“Federalism is not an independent font of individual rights.”

September 8th, 2011

I have not had time to read the entirety of today’s 4th Circuit opinion finding that the court lacks subject matter jurisdiction to hear the challenged to the ACA because it is a tax, and the Anti-Injunction Act bars the suit, but I was curious to read Judge Davis’s dissent that reached the merits, and found the ACA within Congress’s powers.

This section on the interaction between federalism and liberty is of some interest.

Appellants claim that their liberty concern springs from the principles of federalism rather than black-letter Commerce Clause law. Though these principles serve to protect state sovereignty and the resulting division of power helps to secure our liberty, federalism is not an independent font of individual rights.

As Justice Kennedy explained in his concurrence in Lopez, “it was the insight of the Framers that freedom was enhanced by the creation of two governments, not one,” as power could be split between state and federal governments even before each government’s powers were further separated among legislative, executive, and judicial departments. 514 U.S. at 576. Thus, “[s]tate sovereignty is not just an end in itself: ‘Rather, federalism secures to citizens the liberties that derive from the diffusion of sovereign power.’” New York v. United States, 505 U.S. 144, 181 (1992) (quoting Coleman v. Thompson, 501 U.S. 722, 759 (1991) (Blackmun, J., dissenting)). Federalism “enhance[s]” our liberty by disaggregating power; it helps to secure all our individual rights, but it does not create new ones. The Supreme Court’s recent decision in Bond v. United States, which granted an individual criminal defendant standing to challenge a federal statute on the grounds that it usurped powers reserved to the states and which discussed at length the ways in which federalism protects individual liberty, is not to the contrary. 564 U.S. —, —, 131 S. Ct. 2355, 2364 (2011). Appellants provide no support for their suggestion that some novel, heretofore unknown, individual right can spring from the principles of federalism.

Oh, here Judge Davis is trying to narrow the holding of Bond. The old “no support for their suggestion” does not equal “their argument is wrong.”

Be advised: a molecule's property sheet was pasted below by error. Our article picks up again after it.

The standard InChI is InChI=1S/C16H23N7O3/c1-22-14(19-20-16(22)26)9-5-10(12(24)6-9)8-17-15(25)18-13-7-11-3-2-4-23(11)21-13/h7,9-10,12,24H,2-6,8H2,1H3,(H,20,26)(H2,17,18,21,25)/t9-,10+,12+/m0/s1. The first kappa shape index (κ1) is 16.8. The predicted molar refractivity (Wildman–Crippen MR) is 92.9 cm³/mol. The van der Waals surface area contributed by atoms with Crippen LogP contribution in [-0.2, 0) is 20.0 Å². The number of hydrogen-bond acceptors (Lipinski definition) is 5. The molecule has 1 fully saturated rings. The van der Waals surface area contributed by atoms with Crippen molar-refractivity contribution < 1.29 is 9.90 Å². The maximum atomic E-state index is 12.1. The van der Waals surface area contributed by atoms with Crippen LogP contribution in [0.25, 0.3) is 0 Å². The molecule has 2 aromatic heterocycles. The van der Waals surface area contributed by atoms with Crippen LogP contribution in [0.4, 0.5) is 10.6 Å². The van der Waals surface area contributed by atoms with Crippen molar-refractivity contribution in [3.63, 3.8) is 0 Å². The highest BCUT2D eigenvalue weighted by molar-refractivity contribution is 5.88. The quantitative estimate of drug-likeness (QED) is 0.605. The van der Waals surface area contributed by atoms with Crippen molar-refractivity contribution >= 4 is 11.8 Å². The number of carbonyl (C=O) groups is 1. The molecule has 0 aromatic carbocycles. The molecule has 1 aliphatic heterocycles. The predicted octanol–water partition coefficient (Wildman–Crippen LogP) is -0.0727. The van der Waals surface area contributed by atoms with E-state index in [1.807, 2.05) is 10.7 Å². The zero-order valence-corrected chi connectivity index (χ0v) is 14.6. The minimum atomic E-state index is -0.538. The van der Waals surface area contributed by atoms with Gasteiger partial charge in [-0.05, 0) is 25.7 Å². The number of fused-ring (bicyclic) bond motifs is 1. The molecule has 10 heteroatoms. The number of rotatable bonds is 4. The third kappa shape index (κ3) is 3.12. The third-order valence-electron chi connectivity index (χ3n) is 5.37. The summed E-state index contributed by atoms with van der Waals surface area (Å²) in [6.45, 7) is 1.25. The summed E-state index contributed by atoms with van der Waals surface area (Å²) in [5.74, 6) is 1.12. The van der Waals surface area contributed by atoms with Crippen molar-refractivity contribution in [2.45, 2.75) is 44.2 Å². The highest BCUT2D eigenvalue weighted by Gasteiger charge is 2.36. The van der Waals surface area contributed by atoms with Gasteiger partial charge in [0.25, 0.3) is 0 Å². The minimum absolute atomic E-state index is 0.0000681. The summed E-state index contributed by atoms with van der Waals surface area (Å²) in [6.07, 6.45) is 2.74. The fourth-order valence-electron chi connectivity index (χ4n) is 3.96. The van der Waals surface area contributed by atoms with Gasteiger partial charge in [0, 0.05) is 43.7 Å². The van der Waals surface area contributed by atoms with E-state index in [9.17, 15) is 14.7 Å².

Federalism was properly invoked in Lopez and Morrison, where, to police the division of authority between state and federal governments, the Court struck down federal regulation of noneconomic activity within “areas such as criminal law enforcement or education where States historically have been sovereign.” Lopez, 514 U.S. at 564; see Morrison, 529 U.S. at 599. Lopez and Morrison’s concern about the loss of state authority within areas traditionally reserved to the states implicates the division of power between state and federal governments and thus goes to the very core of federalism. Appellants’ individual liberty concerns do not. Appellants suggest that allowing the Act to touch all U.S. residents, whether or not they have voluntarily entered a regulated domain, “threatens . . . the bedrock concept[] of . . . individual freedom.” Appellants’ Br. 11-12. Federalism does not speak to this issue.

Nor does any recognized individual right. Appellants’ rhetoric sometimes suggests a generalized right to be left alone; but outside of a limited right to privacy concerning “the most intimate and personal choices a person may make in a

lifetime, choices central to personal dignity and autonomy,” including those “relating to marriage, procreation, contraception, family relationships, child rearing, and education,” Planned Parenthood of Se. Penn. v. Casey, 505 U.S. 833, 851 (1992), no such right exists. And any such right springing from substantive due process would bind the states under the Fourteenth Amendment as well as the federal government under the Fifth, placing universal regulation outside the reach of any government.

Moreover, an extensive body of federal laws, many passed pursuant to the Commerce Clause, targets all U.S. residents: federal criminal law. Indeed, Raich itself concerned the Controlled Substances Act and the noncommercial production and consumption of marijuana; nowhere in Raich did the Court intimate concern that the federal government was regulating the drug use of “everyone . . . just for being alive and residing in the United States.” Bondi, — F. Supp. 2d. at —, 2011 WL 285683, at *20. Though penalties do not attach until someone has violated the statute, the same is true of the Act’s regulation. Of course, appellants suggest that compelling action is less legitimate under the Commerce Clause than prohibiting action. I take up that question next.

I said it before, and I’ll say it again. This, and not commerce, is the crux of ACA litigation.